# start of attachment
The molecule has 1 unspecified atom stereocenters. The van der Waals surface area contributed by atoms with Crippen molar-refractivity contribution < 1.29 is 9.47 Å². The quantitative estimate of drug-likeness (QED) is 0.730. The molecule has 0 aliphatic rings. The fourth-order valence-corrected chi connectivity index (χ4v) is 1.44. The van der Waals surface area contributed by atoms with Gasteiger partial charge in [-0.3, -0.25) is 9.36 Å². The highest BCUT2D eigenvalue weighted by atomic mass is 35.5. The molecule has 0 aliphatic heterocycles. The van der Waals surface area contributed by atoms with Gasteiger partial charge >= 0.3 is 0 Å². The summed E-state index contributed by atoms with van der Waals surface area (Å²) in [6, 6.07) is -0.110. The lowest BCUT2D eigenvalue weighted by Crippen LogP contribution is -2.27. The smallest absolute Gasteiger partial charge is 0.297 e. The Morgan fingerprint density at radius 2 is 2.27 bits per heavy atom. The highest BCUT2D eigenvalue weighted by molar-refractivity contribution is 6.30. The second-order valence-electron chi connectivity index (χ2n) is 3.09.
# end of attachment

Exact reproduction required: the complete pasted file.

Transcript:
The molecule has 1 unspecified atom stereocenters. The van der Waals surface area contributed by atoms with Crippen molar-refractivity contribution < 1.29 is 9.47 Å². The quantitative estimate of drug-likeness (QED) is 0.730. The molecule has 0 aliphatic rings. The fourth-order valence-corrected chi connectivity index (χ4v) is 1.44. The van der Waals surface area contributed by atoms with Gasteiger partial charge in [-0.3, -0.25) is 9.36 Å². The highest BCUT2D eigenvalue weighted by atomic mass is 35.5. The molecule has 0 aliphatic heterocycles. The van der Waals surface area contributed by atoms with Gasteiger partial charge >= 0.3 is 0 Å². The summed E-state index contributed by atoms with van der Waals surface area (Å²) in [6, 6.07) is -0.110. The lowest BCUT2D eigenvalue weighted by Crippen LogP contribution is -2.27. The smallest absolute Gasteiger partial charge is 0.297 e. The Morgan fingerprint density at radius 2 is 2.27 bits per heavy atom. The highest BCUT2D eigenvalue weighted by molar-refractivity contribution is 6.30. The second-order valence-electron chi connectivity index (χ2n) is 3.09.